PROBLEM 1: As soon as the browser session is closed, the user data is lost.
PROBLEM 2: The moment you switch from one device (e.g. mobile) to another (e.g. tablet) you lose all session data.
Marketing automation or location intelligence software can use AI to gather environmental data about a user to deliver customized content or services.
EXAMPLE: I see that you’re in Los Angeles, California. Knowing your local weather, time zone, and other regional attributes, I can tailor the content you see to be more specific to your area.
PROBLEM: I have to ask you first if I can track your location, and you might say no.
First Party Cookie Data
By storing information about a user’s behavior directly on a domain, site owners can collect analytics data and remember language settings, among other functions.
EXAMPLE: Last time you visited my website, you commented on a certain piece of content. I may even have asked, “Do you want to see more of this type of content?” Now that you’re back, I can serve up newly published content of the same type. I can even feature it right on the homepage.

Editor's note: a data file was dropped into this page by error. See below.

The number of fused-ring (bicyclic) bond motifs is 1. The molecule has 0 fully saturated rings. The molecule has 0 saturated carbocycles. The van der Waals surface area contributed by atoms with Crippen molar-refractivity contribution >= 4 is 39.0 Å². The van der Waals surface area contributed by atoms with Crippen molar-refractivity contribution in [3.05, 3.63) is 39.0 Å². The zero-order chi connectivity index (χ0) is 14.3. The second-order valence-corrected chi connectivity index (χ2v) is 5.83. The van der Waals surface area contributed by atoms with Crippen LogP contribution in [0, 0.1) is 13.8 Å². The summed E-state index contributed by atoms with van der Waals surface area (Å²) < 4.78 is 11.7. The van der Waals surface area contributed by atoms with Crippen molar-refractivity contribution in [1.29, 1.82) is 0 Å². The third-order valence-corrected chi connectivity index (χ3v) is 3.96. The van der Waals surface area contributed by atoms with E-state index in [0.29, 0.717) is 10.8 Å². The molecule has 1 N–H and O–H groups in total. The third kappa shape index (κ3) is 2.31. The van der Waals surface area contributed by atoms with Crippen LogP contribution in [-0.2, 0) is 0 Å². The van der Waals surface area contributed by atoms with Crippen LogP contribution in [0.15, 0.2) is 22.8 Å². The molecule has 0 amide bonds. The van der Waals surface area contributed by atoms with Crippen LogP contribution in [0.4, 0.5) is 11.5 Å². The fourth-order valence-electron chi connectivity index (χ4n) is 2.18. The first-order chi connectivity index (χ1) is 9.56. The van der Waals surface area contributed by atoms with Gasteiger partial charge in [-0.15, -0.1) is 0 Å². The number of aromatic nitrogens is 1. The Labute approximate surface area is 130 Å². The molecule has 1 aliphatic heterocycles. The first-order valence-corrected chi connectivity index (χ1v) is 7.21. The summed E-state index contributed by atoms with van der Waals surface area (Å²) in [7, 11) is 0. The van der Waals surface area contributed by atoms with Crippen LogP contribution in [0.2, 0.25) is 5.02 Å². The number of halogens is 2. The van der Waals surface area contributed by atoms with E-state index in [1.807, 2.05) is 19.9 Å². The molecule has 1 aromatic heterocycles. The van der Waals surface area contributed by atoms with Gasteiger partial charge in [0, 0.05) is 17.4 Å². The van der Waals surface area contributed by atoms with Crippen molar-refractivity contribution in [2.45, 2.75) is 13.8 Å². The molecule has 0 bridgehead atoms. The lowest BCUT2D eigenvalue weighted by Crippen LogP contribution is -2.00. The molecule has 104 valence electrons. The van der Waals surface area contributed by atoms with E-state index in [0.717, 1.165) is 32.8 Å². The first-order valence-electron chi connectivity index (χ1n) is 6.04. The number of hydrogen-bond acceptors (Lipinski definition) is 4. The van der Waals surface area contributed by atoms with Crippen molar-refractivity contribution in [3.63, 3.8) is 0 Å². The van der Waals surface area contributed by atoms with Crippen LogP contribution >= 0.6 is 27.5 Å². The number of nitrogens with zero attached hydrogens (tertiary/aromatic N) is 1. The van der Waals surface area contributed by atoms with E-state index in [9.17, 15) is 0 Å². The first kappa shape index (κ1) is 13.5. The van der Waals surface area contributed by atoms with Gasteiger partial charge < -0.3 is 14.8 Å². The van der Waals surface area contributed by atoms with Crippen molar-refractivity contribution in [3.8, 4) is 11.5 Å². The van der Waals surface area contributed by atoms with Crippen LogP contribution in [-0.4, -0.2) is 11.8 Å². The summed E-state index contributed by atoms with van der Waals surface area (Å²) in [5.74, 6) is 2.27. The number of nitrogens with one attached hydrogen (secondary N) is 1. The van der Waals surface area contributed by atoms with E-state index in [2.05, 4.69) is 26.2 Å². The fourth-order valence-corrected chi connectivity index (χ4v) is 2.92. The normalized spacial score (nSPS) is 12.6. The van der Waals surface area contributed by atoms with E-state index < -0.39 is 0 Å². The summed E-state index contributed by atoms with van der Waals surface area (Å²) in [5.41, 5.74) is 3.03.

PROBLEM 2: If you clear the cookies in your browser, I’ll lose that valuable data.
PROBLEM 3: Another family member is using the same application on the same device, and now I’m getting mixed signals. This is completely messing with my AI.
Bottom line: personification is not really personalization. Even worse, you may lose your data and have to start from square one. To deliver true personalization, you need first-party data from authenticated users. Instead of guessing who your customer is, get to know who they really are.
True personalization is difficult to achieve outside of a digital platform, where people register as users (versus just casually visiting a website). Once someone becomes an authenticated user, it’s easier to learn a number of things about them.